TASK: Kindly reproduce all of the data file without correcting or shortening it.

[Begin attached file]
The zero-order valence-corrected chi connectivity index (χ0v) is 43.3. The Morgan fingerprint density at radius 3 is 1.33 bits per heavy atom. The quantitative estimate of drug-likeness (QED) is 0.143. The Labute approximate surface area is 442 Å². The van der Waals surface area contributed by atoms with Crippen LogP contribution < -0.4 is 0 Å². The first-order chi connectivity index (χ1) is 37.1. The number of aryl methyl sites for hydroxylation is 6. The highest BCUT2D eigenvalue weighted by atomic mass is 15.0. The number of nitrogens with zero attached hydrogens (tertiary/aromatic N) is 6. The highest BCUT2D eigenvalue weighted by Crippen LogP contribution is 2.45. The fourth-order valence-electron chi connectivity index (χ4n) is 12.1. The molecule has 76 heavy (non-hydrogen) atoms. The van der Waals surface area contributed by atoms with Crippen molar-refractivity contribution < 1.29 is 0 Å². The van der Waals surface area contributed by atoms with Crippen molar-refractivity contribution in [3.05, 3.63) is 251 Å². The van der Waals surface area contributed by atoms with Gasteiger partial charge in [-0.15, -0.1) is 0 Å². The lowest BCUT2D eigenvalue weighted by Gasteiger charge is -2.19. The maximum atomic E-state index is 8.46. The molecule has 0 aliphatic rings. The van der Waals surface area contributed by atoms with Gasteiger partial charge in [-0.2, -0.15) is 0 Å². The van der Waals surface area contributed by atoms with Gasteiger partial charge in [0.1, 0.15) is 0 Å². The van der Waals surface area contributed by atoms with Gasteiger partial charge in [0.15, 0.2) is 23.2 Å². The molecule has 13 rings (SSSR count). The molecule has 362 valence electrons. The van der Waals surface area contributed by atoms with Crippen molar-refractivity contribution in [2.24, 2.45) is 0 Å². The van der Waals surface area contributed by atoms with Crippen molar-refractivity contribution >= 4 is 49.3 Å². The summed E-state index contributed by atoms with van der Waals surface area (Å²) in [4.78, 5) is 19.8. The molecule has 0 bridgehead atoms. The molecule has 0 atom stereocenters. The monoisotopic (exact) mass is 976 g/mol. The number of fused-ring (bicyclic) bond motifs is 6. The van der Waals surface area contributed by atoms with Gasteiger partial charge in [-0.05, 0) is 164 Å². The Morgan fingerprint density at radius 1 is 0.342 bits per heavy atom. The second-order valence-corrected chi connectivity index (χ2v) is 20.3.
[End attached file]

The zero-order valence-corrected chi connectivity index (χ0v) is 43.3. The Morgan fingerprint density at radius 3 is 1.33 bits per heavy atom. The quantitative estimate of drug-likeness (QED) is 0.143. The Labute approximate surface area is 442 Å². The van der Waals surface area contributed by atoms with Crippen LogP contribution < -0.4 is 0 Å². The first-order chi connectivity index (χ1) is 37.1. The number of aryl methyl sites for hydroxylation is 6. The highest BCUT2D eigenvalue weighted by atomic mass is 15.0. The number of nitrogens with zero attached hydrogens (tertiary/aromatic N) is 6. The highest BCUT2D eigenvalue weighted by Crippen LogP contribution is 2.45. The fourth-order valence-electron chi connectivity index (χ4n) is 12.1. The molecule has 76 heavy (non-hydrogen) atoms. The van der Waals surface area contributed by atoms with Crippen molar-refractivity contribution < 1.29 is 0 Å². The van der Waals surface area contributed by atoms with Crippen molar-refractivity contribution in [3.05, 3.63) is 251 Å². The van der Waals surface area contributed by atoms with Gasteiger partial charge in [-0.15, -0.1) is 0 Å². The lowest BCUT2D eigenvalue weighted by Gasteiger charge is -2.19. The maximum atomic E-state index is 8.46. The molecule has 0 aliphatic rings. The van der Waals surface area contributed by atoms with Gasteiger partial charge in [-0.2, -0.15) is 0 Å². The van der Waals surface area contributed by atoms with Gasteiger partial charge in [0.1, 0.15) is 0 Å². The van der Waals surface area contributed by atoms with Gasteiger partial charge in [0.15, 0.2) is 23.2 Å². The molecule has 13 rings (SSSR count). The molecule has 362 valence electrons. The van der Waals surface area contributed by atoms with Crippen molar-refractivity contribution in [2.24, 2.45) is 0 Å². The van der Waals surface area contributed by atoms with Crippen molar-refractivity contribution >= 4 is 49.3 Å². The summed E-state index contributed by atoms with van der Waals surface area (Å²) in [4.78, 5) is 19.8. The molecule has 0 bridgehead atoms. The molecule has 0 atom stereocenters. The monoisotopic (exact) mass is 976 g/mol. The number of fused-ring (bicyclic) bond motifs is 6. The van der Waals surface area contributed by atoms with Gasteiger partial charge in [-0.05, 0) is 164 Å². The Morgan fingerprint density at radius 1 is 0.342 bits per heavy atom. The second-order valence-corrected chi connectivity index (χ2v) is 20.3.